There were 382 households out of which 34.0% had children under the age of 18 living with them, 49.2% were married couples living together, 8.1% had a female householder with no husband present, and 33.0% were non-families. 29.1% of all households were made up of individuals and 13.6% had someone living alone who was 65 years of age or older. The average household size was 2.40 and the average family size was 2.89.

In the village, the population was spread out with 27.0% under the age of 18, 7.6% from 18 to 24, 25.1% from 25 to 44, 24.1% from 45 to 64, and 16.1% who were 65 years of age or older. The median age was 40 years. For every 100 females, there were 106.5 males. For every 100 females age 18 and over, there were 102.7 males.

The median income for a household in the village was $27,875, and the median income for a family was $30,677. Males had a median income of $26,125 versus $19,792 for females. The per capita income for the village was $14,248. About 9.1% of families and 12.5% of the population were below the poverty line, including 16.1% of those under age 18 and 8.6% of those age 65 or over.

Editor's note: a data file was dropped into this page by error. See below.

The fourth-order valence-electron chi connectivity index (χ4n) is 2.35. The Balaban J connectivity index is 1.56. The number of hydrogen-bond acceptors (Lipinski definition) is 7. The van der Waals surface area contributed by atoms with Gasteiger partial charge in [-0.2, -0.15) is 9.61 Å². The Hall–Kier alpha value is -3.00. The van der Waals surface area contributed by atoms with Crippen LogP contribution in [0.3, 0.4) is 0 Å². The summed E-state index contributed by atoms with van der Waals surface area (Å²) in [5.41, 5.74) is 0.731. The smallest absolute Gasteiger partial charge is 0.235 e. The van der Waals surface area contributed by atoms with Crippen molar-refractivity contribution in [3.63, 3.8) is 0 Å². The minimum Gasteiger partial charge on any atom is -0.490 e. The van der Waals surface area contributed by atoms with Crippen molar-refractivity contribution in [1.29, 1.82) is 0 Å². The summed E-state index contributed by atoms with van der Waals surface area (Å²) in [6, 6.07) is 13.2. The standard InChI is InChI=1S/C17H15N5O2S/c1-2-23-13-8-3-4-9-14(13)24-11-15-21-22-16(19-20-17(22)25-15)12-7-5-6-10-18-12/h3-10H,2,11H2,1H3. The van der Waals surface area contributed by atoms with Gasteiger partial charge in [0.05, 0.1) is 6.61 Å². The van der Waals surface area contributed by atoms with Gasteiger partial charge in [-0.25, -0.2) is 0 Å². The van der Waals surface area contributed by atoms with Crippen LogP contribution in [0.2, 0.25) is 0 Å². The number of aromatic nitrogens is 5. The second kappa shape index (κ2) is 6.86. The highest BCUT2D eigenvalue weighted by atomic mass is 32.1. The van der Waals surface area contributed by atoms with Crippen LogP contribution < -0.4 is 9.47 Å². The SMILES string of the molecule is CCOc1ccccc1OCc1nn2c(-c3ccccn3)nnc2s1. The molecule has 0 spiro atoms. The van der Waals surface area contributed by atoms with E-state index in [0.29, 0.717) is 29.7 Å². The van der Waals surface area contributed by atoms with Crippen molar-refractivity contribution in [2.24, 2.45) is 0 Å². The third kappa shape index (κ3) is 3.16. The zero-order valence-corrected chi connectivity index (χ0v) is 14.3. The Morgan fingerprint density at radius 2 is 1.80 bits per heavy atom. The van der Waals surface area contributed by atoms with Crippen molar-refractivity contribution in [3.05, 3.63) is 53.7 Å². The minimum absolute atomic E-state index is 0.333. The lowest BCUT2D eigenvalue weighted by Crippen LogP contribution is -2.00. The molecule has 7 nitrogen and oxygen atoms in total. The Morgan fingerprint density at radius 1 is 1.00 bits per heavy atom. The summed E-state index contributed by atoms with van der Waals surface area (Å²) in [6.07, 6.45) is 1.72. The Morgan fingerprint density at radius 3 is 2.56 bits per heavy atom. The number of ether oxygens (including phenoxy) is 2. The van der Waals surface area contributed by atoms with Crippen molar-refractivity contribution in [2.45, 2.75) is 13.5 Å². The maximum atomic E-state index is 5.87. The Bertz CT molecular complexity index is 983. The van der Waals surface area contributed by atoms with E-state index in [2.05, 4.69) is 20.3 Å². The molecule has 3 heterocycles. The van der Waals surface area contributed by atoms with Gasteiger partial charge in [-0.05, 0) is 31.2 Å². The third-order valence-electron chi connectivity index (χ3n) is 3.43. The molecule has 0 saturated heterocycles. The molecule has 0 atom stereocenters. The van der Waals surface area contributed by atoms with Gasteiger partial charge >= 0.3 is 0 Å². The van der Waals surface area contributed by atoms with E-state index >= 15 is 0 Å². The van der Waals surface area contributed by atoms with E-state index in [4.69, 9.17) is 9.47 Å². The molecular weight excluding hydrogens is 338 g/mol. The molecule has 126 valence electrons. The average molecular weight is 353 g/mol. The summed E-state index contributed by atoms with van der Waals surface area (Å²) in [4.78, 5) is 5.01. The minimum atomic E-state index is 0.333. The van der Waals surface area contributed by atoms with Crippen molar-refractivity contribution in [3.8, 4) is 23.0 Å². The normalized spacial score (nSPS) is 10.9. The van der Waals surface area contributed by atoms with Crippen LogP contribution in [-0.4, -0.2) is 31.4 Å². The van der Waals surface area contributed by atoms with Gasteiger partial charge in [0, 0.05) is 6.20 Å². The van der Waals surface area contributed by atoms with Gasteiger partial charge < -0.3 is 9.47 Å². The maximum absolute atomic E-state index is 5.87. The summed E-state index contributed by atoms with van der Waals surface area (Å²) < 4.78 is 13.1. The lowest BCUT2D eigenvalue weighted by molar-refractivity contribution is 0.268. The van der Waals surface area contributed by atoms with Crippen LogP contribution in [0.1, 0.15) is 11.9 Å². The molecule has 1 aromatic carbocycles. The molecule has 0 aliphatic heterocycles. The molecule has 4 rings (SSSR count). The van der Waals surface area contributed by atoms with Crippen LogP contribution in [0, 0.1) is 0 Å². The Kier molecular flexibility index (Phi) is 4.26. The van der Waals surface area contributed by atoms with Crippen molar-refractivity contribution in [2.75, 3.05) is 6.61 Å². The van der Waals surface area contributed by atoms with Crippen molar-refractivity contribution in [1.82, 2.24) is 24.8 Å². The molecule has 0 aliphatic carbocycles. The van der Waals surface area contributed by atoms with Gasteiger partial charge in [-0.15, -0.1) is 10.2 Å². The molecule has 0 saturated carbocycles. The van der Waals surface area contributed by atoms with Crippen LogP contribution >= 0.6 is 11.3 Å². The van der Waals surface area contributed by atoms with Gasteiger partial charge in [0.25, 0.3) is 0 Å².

See also


  1. ^ a b "Population and Housing Unit Estimates". Retrieved February 18, 2020.
  2. ^ a b "Geographic Identifiers: 2010 Demographic Profile Data (G001): Cimarron village, New Mexico". U.S. Census Bureau, American Factfinder. Retrieved October 22, 2014.
  3. ^ Philmont Scout Ranch
  4. ^ VPR invite
  5. ^ CS Cattle Co. - Welcome!
  6. ^ Express UU Bar Ranches
  7. ^ Coalition for the Valle Vidal - New Mexico - an Endangered American Treasure Archived 2008-06-27 at the Wayback Machine
  8. ^ Carson National Forest - Welcome
  9. ^ Schools eye four-day week to cut fuel costs | Lifestyle | Living | Reuters
  10. ^ "1979 Boys Bracket". New Mexico Prep Basketball (Historical). Retrieved 2017-05-23.
  11. ^ "US Gazetteer files: 2010, 2000, and 1990". United States Census Bureau. 2011-02-12. Retrieved 2011-04-23.
  12. ^
  13. ^ "Census of Population and Housing". Archived from the original on April 26, 2015. Retrieved June 4, 2015.
  14. ^ "American FactFinder". United States Census Bureau. Archived from the original on 2013-09-11. Retrieved 2008-01-31.
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Cimarron, New Mexico